Bitcoin is near record highs again, but its widespread adoption as an online payment method is as far away as ever. The blockchain technology that underlies Bitcoin, on the other hand, could help fight a type of fraud affecting online marketplaces if an Alibaba pilot program produces positive results. The world’s largest online retailer has enlisted the help of PwC, AusPost and Australian supplement maker Blackmores to attack counterfeit fraud in a specific online vertical—food.
“Food fraud is a serious global issue that not only costs the food industry billions every year, but puts consumers’ health at risk,” said Alibaba ANZ managing director Maggie Zhou. “The signing of today’s agreement is the first step in creating a globally respected framework that protects the reputation of food merchants and gives consumers further confidence to purchase food online.”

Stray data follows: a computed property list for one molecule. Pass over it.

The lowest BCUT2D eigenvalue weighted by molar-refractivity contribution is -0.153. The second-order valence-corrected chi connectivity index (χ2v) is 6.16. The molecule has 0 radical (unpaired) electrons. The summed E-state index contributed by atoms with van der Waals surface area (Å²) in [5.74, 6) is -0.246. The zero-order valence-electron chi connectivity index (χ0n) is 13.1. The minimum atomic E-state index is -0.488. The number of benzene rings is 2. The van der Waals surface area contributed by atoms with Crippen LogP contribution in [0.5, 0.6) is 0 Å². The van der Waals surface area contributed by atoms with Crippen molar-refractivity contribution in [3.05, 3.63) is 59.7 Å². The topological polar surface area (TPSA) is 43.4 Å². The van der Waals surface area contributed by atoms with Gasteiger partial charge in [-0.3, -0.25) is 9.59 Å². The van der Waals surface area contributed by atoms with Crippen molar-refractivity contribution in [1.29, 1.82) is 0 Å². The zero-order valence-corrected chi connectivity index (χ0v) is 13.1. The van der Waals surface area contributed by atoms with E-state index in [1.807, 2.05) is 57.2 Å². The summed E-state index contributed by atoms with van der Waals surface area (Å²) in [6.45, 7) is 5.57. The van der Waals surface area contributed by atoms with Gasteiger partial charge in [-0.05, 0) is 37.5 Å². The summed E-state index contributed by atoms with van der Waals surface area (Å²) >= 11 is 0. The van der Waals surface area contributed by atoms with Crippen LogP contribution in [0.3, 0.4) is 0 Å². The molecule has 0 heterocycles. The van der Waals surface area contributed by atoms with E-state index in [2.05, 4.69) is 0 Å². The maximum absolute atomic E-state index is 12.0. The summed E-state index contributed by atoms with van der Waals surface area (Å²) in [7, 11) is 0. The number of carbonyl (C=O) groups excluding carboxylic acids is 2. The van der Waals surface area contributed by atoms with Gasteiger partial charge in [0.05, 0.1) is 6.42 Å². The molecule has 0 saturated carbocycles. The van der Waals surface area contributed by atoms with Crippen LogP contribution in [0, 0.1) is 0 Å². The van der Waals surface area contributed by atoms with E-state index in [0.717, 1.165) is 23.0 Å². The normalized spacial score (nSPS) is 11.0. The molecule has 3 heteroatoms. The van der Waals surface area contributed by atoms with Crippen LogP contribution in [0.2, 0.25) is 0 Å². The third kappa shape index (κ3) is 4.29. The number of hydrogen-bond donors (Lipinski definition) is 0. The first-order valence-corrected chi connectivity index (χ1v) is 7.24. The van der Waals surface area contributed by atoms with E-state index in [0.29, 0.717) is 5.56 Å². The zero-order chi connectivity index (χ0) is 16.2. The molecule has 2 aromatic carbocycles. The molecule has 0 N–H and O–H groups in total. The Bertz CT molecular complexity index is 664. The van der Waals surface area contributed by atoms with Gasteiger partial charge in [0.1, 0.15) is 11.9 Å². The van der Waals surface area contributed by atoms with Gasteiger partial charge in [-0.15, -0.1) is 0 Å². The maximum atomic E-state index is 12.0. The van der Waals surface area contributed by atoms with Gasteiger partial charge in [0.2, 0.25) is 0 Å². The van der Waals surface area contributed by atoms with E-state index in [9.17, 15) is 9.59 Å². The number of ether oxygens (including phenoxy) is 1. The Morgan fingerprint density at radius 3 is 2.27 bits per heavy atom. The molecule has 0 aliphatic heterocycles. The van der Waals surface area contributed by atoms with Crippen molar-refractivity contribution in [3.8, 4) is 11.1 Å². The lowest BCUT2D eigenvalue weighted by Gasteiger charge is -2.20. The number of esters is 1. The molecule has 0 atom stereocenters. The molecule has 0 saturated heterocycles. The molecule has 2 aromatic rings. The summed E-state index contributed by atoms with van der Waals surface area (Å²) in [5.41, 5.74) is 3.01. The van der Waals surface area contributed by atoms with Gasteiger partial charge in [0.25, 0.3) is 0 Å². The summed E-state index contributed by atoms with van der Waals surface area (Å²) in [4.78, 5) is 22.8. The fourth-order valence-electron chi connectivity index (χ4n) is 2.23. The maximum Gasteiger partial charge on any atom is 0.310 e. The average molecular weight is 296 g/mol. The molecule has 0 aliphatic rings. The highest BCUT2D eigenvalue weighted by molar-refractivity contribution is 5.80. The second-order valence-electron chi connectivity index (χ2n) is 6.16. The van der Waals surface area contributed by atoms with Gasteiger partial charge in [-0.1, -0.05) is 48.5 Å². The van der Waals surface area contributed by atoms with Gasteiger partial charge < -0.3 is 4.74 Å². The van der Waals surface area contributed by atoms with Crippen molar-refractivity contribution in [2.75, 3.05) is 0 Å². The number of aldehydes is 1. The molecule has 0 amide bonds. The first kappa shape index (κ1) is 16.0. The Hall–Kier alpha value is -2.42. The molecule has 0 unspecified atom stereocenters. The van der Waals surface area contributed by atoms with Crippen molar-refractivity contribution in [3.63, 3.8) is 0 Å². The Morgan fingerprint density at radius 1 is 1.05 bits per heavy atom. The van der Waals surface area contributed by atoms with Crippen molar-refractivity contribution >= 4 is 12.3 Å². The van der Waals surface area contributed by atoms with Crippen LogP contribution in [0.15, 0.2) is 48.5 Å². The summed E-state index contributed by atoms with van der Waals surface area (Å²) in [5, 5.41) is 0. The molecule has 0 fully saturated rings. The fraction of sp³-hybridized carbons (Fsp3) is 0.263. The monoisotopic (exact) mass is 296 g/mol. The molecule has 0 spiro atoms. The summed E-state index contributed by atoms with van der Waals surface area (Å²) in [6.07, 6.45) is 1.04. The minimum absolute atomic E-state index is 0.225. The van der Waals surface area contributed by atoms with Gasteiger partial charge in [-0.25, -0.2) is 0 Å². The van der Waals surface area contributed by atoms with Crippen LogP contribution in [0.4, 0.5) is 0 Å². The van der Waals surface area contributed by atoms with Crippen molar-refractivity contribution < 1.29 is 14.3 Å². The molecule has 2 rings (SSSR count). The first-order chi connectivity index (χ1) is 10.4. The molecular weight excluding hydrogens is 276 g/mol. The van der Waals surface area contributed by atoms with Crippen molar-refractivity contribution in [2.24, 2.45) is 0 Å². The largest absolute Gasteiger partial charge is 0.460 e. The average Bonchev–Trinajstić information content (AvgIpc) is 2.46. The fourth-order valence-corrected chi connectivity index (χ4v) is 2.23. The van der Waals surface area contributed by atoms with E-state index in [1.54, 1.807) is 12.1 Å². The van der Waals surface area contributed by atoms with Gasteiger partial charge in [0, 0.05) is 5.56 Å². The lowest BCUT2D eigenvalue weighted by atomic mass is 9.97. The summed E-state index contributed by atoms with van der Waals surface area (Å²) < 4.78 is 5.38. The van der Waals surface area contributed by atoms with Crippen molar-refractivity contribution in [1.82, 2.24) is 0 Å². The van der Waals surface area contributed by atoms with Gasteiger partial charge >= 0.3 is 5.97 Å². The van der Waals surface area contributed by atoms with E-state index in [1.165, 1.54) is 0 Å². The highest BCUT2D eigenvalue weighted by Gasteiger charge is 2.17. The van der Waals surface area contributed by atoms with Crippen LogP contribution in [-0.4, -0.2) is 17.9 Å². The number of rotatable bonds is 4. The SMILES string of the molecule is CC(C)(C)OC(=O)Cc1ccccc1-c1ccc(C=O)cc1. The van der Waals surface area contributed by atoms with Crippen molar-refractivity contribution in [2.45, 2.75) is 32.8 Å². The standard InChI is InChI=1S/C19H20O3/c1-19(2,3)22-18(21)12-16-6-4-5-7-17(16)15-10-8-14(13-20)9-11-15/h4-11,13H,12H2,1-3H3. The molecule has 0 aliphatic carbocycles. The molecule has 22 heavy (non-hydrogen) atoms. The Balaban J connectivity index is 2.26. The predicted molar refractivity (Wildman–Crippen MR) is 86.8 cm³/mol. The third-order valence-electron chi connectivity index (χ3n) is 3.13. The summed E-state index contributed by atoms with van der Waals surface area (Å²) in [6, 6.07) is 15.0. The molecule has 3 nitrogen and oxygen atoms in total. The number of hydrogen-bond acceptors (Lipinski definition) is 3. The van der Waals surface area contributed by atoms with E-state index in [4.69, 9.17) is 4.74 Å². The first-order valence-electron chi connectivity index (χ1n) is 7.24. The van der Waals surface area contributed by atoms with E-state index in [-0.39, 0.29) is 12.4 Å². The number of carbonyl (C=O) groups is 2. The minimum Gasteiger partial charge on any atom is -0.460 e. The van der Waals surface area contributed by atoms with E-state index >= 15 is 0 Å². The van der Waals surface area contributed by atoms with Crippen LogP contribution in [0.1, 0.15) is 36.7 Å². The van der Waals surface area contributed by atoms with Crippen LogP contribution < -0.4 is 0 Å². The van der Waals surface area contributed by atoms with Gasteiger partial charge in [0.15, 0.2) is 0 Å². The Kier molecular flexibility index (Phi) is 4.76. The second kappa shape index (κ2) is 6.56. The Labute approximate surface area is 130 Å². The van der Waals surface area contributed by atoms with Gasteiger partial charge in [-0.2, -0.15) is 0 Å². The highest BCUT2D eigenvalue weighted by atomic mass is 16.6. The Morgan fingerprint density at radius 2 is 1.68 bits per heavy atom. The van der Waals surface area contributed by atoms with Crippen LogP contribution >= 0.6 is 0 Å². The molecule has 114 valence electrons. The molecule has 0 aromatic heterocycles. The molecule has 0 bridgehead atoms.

The companies will use blockchain technology to improve the traceability of products procured online—in this case, food—as they move through the supply chain. The Blockchain creates greater transparency between buyers and sellers, improves security and reduces the risk of fraud because the ledger is considered immune to tampering. If the pilot is successful, Alibaba said it could apply the model to all its e-commerce markets.
Counterfeit products have been a problem for online shoppers in China since e-commerce first appeared there. In fact, the company’s Alibaba payment method is an escrow-based system created specifically to increase consumer confidence that they would not be stuck with counterfeit products.
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